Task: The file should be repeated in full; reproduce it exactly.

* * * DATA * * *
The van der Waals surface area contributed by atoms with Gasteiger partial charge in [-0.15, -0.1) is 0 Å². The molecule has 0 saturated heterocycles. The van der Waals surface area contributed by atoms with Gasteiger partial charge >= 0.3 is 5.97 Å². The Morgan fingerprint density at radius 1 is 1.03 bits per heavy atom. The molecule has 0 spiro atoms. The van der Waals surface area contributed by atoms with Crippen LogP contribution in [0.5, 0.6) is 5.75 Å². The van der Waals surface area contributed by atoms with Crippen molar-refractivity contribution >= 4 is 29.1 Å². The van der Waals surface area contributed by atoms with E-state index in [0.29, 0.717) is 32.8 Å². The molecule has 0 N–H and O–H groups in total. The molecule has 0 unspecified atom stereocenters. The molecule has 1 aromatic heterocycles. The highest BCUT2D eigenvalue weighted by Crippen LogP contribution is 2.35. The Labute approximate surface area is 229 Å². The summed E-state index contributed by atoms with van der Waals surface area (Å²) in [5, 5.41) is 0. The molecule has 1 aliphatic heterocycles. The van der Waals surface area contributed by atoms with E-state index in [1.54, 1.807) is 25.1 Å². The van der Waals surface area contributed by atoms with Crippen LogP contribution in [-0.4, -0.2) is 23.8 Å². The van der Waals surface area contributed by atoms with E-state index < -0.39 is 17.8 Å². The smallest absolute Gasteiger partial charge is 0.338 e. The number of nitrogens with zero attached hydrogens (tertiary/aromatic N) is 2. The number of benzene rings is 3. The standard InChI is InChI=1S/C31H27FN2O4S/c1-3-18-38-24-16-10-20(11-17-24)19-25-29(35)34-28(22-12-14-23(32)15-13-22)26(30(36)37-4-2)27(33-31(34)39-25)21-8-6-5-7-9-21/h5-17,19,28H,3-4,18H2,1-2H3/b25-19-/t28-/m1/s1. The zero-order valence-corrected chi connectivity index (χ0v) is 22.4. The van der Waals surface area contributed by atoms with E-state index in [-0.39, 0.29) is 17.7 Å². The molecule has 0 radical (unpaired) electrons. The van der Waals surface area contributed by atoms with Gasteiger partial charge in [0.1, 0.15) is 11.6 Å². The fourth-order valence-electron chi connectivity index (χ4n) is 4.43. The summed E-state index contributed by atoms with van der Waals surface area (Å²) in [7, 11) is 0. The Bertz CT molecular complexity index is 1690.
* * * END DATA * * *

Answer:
The van der Waals surface area contributed by atoms with Gasteiger partial charge in [-0.15, -0.1) is 0 Å². The molecule has 0 saturated heterocycles. The van der Waals surface area contributed by atoms with Gasteiger partial charge >= 0.3 is 5.97 Å². The Morgan fingerprint density at radius 1 is 1.03 bits per heavy atom. The molecule has 0 spiro atoms. The van der Waals surface area contributed by atoms with Crippen LogP contribution in [0.5, 0.6) is 5.75 Å². The van der Waals surface area contributed by atoms with Crippen molar-refractivity contribution >= 4 is 29.1 Å². The van der Waals surface area contributed by atoms with E-state index in [0.29, 0.717) is 32.8 Å². The molecule has 0 N–H and O–H groups in total. The molecule has 0 unspecified atom stereocenters. The molecule has 1 aromatic heterocycles. The highest BCUT2D eigenvalue weighted by Crippen LogP contribution is 2.35. The Labute approximate surface area is 229 Å². The summed E-state index contributed by atoms with van der Waals surface area (Å²) in [5, 5.41) is 0. The molecule has 1 aliphatic heterocycles. The van der Waals surface area contributed by atoms with E-state index in [1.54, 1.807) is 25.1 Å². The van der Waals surface area contributed by atoms with Crippen LogP contribution in [-0.4, -0.2) is 23.8 Å². The van der Waals surface area contributed by atoms with E-state index < -0.39 is 17.8 Å². The smallest absolute Gasteiger partial charge is 0.338 e. The number of nitrogens with zero attached hydrogens (tertiary/aromatic N) is 2. The number of benzene rings is 3. The standard InChI is InChI=1S/C31H27FN2O4S/c1-3-18-38-24-16-10-20(11-17-24)19-25-29(35)34-28(22-12-14-23(32)15-13-22)26(30(36)37-4-2)27(33-31(34)39-25)21-8-6-5-7-9-21/h5-17,19,28H,3-4,18H2,1-2H3/b25-19-/t28-/m1/s1. The zero-order valence-corrected chi connectivity index (χ0v) is 22.4. The van der Waals surface area contributed by atoms with E-state index in [-0.39, 0.29) is 17.7 Å². The molecule has 0 radical (unpaired) electrons. The van der Waals surface area contributed by atoms with Gasteiger partial charge in [0.1, 0.15) is 11.6 Å². The fourth-order valence-electron chi connectivity index (χ4n) is 4.43. The summed E-state index contributed by atoms with van der Waals surface area (Å²) in [7, 11) is 0. The Bertz CT molecular complexity index is 1690.